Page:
Yak Attack

A place to unwind and spend some time yakking.

Tuesday, March 21, 2006

Seattle keeps riding that pony

Once again, Seattle is riding the do-gooder pony, with Mayor Nickel's latest, hush-hush plan to curb greenhouse gases. A quote from the Seattle PI article, Climate of Change, outlines what is thought to be the heart of Nickel's possible recommendations:
The city must slash its production of heat-trapping gases to levels 7 percent lower than its 1990 emissions by 2012 to meet the goals of the Kyoto Protocol, the international climate change accord that President Bush declined to sign. It's likely everyone will need to contribute in some way, making sacrifices, embracing low-polluting innovations and just changing his or her thinking.
"Everyone will need to contribute in some way, making sacrifices..." I think that's code for, "Watch out for a new round of mandated don'ts in Seattle." It doesn't take much reading power to recognize the word no. Will we morph from the most literate city in the US to the most 'whipped?

The article taps vehicle emissions as the top culprit of Seattle greenhouse gases. Will pizza parties for kids stop the idling in the loading zones at school? Does all that idling really widen the hole in the ozone layer? How about we work together to make streets safer, so parents feel okay with their children walking to school. More legislation won't make us feel safer. We've got tons of bills on the books named after victims of violent acts, but have any of these bills made a difference in protecting kids? Since the parents are still there idling, I'd say no.

Using more public transportation makes sense. But wait-- in the greater Seattle area, we have virtually no public transportation options. You can take the bus or a train into the city. A million stops or three choices a day to get into, and out of, Seattle. A bonus, though-- the buses hook up to electricity when they get into the city.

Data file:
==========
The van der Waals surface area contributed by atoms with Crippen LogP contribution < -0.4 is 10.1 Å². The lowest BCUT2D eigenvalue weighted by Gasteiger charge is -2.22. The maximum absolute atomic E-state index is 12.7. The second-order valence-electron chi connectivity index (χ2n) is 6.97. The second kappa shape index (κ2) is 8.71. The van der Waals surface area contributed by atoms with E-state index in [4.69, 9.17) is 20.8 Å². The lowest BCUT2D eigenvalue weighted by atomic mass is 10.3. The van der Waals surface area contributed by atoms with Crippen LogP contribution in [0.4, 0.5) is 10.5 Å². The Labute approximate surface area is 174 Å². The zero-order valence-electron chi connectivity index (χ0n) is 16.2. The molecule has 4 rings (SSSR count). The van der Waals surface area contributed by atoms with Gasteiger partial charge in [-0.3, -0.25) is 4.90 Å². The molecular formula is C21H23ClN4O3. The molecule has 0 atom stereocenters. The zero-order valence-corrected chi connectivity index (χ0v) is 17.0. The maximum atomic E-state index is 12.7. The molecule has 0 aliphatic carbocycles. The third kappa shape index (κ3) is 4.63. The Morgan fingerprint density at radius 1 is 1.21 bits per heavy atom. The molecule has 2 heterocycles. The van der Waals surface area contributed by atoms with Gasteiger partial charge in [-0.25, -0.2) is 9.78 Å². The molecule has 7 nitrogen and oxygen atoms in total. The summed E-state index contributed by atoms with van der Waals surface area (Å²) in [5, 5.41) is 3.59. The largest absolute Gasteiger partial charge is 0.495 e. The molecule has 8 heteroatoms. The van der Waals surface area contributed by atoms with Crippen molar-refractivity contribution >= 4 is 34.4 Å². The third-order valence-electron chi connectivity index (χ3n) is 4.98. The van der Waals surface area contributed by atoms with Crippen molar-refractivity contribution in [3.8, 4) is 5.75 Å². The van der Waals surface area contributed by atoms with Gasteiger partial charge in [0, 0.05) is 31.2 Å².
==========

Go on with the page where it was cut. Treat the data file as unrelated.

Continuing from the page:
The monorail bit the dust, surrounded by a maelstrom of debt. We've been picking our noses, when it comes to public transit, as long as I can remember. "It's too expensive; I don't like that; this won't work for me," the people of Seattle whine. Well, let's buy an electric bike like it says in the article, to tootle around the city. "It's like swimming with flippers," said Eric Sundin, the [Electric Bikes Northwest] shop's founder. "Or walking on a moving sidewalk." Wowza, that's as cool as riding the monorail!

If you get a chance to read the article, don't forget to check out the .pdf sidebar. A local cement company is looking into ways to use tires as a cleaner alternative to coal. Now, aren't burning tires one of the most toxic substances? Isn't the pollutants released when the tires burn environmental bad juju? Does that bit, alone, in sidebar make you scratch your head in confusion?

3 Comments:

At 9:18 PM, Anonymous Erin said...

Actually, burning tires isn't as bad as you'd think, and I think it pertains to temperature.

They can burn at extremely high temperatures for long periods of time, making them useful to manufacturing processes that utilize that thermal energy.

At any rate, when you consider the cycle of coal from mining to use, and the cycle of a tire from manufacture to disposal (or incineration), it might be questionable as to which one is the better environmental choice.

Kind of like ethanol and gas.

 
At 11:12 PM, Blogger lewlew said...

"Kind of like ethanol and gas."

I understand that part.

So, when you burn tires at a higher temperature, then the toxic stuff burns faster, or doesn't have time to get airborne?

 
At 7:15 AM, Anonymous Erin said...

My understanding is that because it burns much, much hotter, it burns more completely.

But I could be full of it.

 

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